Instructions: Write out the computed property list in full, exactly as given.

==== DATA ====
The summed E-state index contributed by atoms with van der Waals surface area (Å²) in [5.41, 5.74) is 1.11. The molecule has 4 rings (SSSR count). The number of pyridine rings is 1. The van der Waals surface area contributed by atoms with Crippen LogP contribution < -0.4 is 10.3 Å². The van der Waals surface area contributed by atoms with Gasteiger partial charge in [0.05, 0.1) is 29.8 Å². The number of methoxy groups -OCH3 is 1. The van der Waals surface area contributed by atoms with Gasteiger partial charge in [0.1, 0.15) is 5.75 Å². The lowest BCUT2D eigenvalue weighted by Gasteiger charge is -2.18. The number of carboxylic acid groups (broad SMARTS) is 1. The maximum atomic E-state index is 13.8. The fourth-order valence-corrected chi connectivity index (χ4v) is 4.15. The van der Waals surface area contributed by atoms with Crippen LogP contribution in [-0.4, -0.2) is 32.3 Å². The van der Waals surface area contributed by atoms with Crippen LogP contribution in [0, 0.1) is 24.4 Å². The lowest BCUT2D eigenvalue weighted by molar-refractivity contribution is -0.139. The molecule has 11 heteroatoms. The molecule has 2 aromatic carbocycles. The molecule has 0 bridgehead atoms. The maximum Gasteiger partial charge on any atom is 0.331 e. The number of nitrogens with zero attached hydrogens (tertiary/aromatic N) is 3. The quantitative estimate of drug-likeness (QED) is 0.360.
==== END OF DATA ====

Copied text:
The summed E-state index contributed by atoms with van der Waals surface area (Å²) in [5.41, 5.74) is 1.11. The molecule has 4 rings (SSSR count). The number of pyridine rings is 1. The van der Waals surface area contributed by atoms with Crippen LogP contribution < -0.4 is 10.3 Å². The van der Waals surface area contributed by atoms with Gasteiger partial charge in [0.05, 0.1) is 29.8 Å². The number of methoxy groups -OCH3 is 1. The van der Waals surface area contributed by atoms with Gasteiger partial charge in [0.1, 0.15) is 5.75 Å². The lowest BCUT2D eigenvalue weighted by Gasteiger charge is -2.18. The number of carboxylic acid groups (broad SMARTS) is 1. The maximum atomic E-state index is 13.8. The fourth-order valence-corrected chi connectivity index (χ4v) is 4.15. The van der Waals surface area contributed by atoms with Crippen LogP contribution in [-0.4, -0.2) is 32.3 Å². The van der Waals surface area contributed by atoms with Crippen LogP contribution in [0, 0.1) is 24.4 Å². The lowest BCUT2D eigenvalue weighted by molar-refractivity contribution is -0.139. The molecule has 11 heteroatoms. The molecule has 2 aromatic carbocycles. The molecule has 0 bridgehead atoms. The maximum Gasteiger partial charge on any atom is 0.331 e. The number of nitrogens with zero attached hydrogens (tertiary/aromatic N) is 3. The quantitative estimate of drug-likeness (QED) is 0.360.